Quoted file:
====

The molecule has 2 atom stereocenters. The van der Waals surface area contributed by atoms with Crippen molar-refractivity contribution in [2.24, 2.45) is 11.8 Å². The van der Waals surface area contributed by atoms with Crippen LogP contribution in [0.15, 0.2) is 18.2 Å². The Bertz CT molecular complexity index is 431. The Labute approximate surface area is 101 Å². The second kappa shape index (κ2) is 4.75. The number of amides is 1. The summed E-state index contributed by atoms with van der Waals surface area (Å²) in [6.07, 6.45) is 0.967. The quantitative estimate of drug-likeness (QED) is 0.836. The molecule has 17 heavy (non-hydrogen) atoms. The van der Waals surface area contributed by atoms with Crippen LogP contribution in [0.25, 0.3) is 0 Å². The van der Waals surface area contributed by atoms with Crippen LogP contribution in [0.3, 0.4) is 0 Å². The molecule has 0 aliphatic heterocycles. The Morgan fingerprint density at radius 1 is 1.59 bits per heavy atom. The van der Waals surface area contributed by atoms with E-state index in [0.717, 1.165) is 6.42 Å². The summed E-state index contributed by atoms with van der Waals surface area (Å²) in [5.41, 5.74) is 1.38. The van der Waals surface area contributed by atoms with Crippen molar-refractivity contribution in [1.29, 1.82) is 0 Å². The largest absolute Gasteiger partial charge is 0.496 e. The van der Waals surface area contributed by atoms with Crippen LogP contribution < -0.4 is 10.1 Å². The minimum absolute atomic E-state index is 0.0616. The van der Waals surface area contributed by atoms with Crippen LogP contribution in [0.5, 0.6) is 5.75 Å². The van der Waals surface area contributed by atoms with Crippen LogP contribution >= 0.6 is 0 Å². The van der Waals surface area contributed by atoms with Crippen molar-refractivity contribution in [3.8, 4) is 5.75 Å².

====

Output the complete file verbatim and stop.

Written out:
The molecule has 2 atom stereocenters. The van der Waals surface area contributed by atoms with Crippen molar-refractivity contribution in [2.24, 2.45) is 11.8 Å². The van der Waals surface area contributed by atoms with Crippen LogP contribution in [0.15, 0.2) is 18.2 Å². The Bertz CT molecular complexity index is 431. The Labute approximate surface area is 101 Å². The second kappa shape index (κ2) is 4.75. The number of amides is 1. The summed E-state index contributed by atoms with van der Waals surface area (Å²) in [6.07, 6.45) is 0.967. The quantitative estimate of drug-likeness (QED) is 0.836. The molecule has 17 heavy (non-hydrogen) atoms. The van der Waals surface area contributed by atoms with Crippen LogP contribution in [0.25, 0.3) is 0 Å². The van der Waals surface area contributed by atoms with Crippen LogP contribution in [0.3, 0.4) is 0 Å². The molecule has 0 aliphatic heterocycles. The Morgan fingerprint density at radius 1 is 1.59 bits per heavy atom. The van der Waals surface area contributed by atoms with E-state index in [0.717, 1.165) is 6.42 Å². The summed E-state index contributed by atoms with van der Waals surface area (Å²) in [5.41, 5.74) is 1.38. The van der Waals surface area contributed by atoms with Crippen molar-refractivity contribution in [1.29, 1.82) is 0 Å². The largest absolute Gasteiger partial charge is 0.496 e. The van der Waals surface area contributed by atoms with Crippen LogP contribution < -0.4 is 10.1 Å². The minimum absolute atomic E-state index is 0.0616. The van der Waals surface area contributed by atoms with Crippen LogP contribution in [0.5, 0.6) is 5.75 Å². The van der Waals surface area contributed by atoms with Crippen LogP contribution >= 0.6 is 0 Å². The van der Waals surface area contributed by atoms with Crippen molar-refractivity contribution in [3.8, 4) is 5.75 Å².